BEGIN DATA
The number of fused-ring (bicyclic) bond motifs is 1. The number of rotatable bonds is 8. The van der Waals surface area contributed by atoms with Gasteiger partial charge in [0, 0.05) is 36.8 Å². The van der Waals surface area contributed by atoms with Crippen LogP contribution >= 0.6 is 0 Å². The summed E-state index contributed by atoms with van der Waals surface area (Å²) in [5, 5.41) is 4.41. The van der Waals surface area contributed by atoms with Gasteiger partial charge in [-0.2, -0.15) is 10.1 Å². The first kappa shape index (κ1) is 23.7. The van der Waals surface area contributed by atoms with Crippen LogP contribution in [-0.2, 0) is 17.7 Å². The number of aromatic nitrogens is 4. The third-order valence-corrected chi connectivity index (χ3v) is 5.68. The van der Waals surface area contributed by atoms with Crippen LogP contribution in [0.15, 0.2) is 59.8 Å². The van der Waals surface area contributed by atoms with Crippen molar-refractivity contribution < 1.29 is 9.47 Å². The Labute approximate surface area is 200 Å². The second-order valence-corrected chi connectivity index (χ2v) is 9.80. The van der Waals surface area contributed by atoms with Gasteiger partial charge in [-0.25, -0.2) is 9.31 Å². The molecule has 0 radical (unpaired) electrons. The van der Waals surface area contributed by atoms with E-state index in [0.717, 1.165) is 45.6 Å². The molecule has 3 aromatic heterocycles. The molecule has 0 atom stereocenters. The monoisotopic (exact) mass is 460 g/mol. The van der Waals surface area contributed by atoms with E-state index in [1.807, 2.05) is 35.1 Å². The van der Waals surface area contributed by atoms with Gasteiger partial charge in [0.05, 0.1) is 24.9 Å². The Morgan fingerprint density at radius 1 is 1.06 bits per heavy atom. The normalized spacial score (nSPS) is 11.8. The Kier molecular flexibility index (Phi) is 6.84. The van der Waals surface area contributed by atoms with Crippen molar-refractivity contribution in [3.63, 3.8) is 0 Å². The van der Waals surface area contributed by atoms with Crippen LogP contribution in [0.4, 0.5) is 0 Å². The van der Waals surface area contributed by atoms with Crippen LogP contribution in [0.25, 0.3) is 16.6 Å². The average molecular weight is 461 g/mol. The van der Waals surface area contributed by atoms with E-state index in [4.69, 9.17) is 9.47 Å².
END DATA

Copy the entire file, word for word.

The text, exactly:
The number of fused-ring (bicyclic) bond motifs is 1. The number of rotatable bonds is 8. The van der Waals surface area contributed by atoms with Gasteiger partial charge in [0, 0.05) is 36.8 Å². The van der Waals surface area contributed by atoms with Crippen LogP contribution >= 0.6 is 0 Å². The summed E-state index contributed by atoms with van der Waals surface area (Å²) in [5, 5.41) is 4.41. The van der Waals surface area contributed by atoms with Gasteiger partial charge in [-0.2, -0.15) is 10.1 Å². The first kappa shape index (κ1) is 23.7. The van der Waals surface area contributed by atoms with Crippen LogP contribution in [-0.2, 0) is 17.7 Å². The number of aromatic nitrogens is 4. The third-order valence-corrected chi connectivity index (χ3v) is 5.68. The van der Waals surface area contributed by atoms with Crippen LogP contribution in [0.15, 0.2) is 59.8 Å². The van der Waals surface area contributed by atoms with Crippen molar-refractivity contribution < 1.29 is 9.47 Å². The Labute approximate surface area is 200 Å². The second-order valence-corrected chi connectivity index (χ2v) is 9.80. The van der Waals surface area contributed by atoms with Gasteiger partial charge in [-0.25, -0.2) is 9.31 Å². The molecule has 0 radical (unpaired) electrons. The van der Waals surface area contributed by atoms with E-state index in [0.717, 1.165) is 45.6 Å². The molecule has 3 aromatic heterocycles. The molecule has 0 atom stereocenters. The monoisotopic (exact) mass is 460 g/mol. The van der Waals surface area contributed by atoms with E-state index in [1.807, 2.05) is 35.1 Å². The van der Waals surface area contributed by atoms with Gasteiger partial charge in [0.05, 0.1) is 24.9 Å². The Morgan fingerprint density at radius 1 is 1.06 bits per heavy atom. The normalized spacial score (nSPS) is 11.8. The Kier molecular flexibility index (Phi) is 6.84. The van der Waals surface area contributed by atoms with Crippen molar-refractivity contribution in [3.63, 3.8) is 0 Å². The van der Waals surface area contributed by atoms with Crippen LogP contribution in [0.4, 0.5) is 0 Å². The van der Waals surface area contributed by atoms with Crippen LogP contribution in [0.25, 0.3) is 16.6 Å². The average molecular weight is 461 g/mol. The van der Waals surface area contributed by atoms with E-state index in [4.69, 9.17) is 9.47 Å².